Gameplay: The game is played over a series of rounds with players using architects to grab certain buildings and then adding them to their city boards based on the architect they used. Points are based on the locations of buildings to surroundings, or by the manner that they are placed on the board. In order to score points for buildings they must be powered or have sufficient population to score them.

The game plays quick and smooth. It takes some forward planning to determine what strategy you are going to pursue, and it is best to focus on one or two types of buildings, and truly capitalizing on those building types. Trying your hand at every building type will certainly lead to lower scores. I enjoy that there are multiple different paths to victory, and each building can be valuable based on how you determine to use it.


A city building upwards.

While you are building your own individual city it is somewhat of an abstract city building. It takes careful planning of the usage of the architects in order to place buildings where you need them and to get enough supplies to each of your buildings to score points. Due to the nature of laying down tiles to never really feels like you are laying out the city the way you want to, instead you are laying out the city the best you can within the limitations of what you have.

In terms of the two game types, I find them both to be worth playing. On the one hand the classic game is more restricting in your architect usage as you only have one of each type each round, it plays slightly quicker due to one less round, and in many ways it just feels more… tight. You want to add a second floor to your apartment complex? You have to use your #2 architect for that and nothing else, so plan accordingly. The expert game gives a few more options as the architects are in a shared pool. I think it adds more interplay between players and more paying attention to what others are doing due to the shared pool of architects. The expert game has more tactical decisions that have to be made due to sharing the architect pool, while the classic game allows for slightly more long-term strategy in order to plan out the placement of your architects as you know you will be using them once each.

Overall I find both modes of the game enjoyable to play, and I think they both have their merits. I go back and forth on which version I like more. As I’ve said I’m not usually a fan of games with multiple version to play, but in this circumstance I think as the game is very easy to learn it is nice to have the options.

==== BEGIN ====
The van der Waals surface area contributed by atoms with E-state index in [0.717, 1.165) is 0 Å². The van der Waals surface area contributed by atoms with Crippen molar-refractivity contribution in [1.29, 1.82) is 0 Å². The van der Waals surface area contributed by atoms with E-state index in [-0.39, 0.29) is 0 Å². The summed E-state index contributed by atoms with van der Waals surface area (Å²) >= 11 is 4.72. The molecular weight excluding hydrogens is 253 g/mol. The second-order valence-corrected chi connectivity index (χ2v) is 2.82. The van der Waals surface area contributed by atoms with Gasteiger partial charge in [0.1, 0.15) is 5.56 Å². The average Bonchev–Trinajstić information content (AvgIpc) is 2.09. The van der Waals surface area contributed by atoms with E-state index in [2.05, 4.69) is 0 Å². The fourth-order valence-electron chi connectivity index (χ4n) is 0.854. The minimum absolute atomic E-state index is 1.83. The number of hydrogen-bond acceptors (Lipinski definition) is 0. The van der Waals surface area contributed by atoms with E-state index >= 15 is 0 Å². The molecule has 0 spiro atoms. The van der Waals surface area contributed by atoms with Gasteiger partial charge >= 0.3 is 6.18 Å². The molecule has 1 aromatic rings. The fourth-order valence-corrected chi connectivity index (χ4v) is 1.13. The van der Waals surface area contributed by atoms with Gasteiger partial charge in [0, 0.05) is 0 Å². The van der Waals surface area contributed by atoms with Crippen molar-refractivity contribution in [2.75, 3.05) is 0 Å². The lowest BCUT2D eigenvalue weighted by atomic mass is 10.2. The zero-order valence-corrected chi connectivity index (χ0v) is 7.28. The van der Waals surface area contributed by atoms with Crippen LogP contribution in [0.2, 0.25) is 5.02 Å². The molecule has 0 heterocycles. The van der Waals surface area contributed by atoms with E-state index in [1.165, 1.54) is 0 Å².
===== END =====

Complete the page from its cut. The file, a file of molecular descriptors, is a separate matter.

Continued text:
Scalability: The design of the game is that the number of tiles changes based on the number of players you have playing. This makes the game scale very well overall. It plays just as well at 2, 3 or 4 players. The expert game changes more with more players as the pool of architects is larger and you have even more options for what you can use.


The main board set up for a 4 player game.

Final Thoughts: Quadropolis isn’t the city planning game many might be hoping for as it’s largely abstract and somewhat limiting in what you can do to build your city (by design of course). But the game is well produced, quick and fun to play, and very accessible. It’s a rare game in that it presents two variants for how to play the game (complete with some additional components even) that I actually appreciate both variants and am glad the game actually includes them. For people looking for relatively light games with great pieces that are accessible I feel I can almost always recommend Days of Wonder games, and this instance is not an exception. It’s a city builder that doesn’t complicate things but gets the point across.

Score:
7.8/10

If you enjoyed my review, see my other reviews here.
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David B
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Using your #2 architect is not the only way to get a second floor.
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Chris S
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pfctsqr wrote:
Using your #2 architect is not the only way to get a second floor.


Somehow in all the times I've played this game I missed that. In reading the rules it isn't crystal clear that you can add a second floor without using number two, so I can see why I didn't pick up on that. It states that you can add it in any row or column numbered appropriately, or if a building can have multiple floors then you can use the architect of that floor to add the next floor. So yes, you are correct, but it seems like I missed it long ago when reading the rules. It could have been slightly clearer (in my opinion).

Thanks for the correction!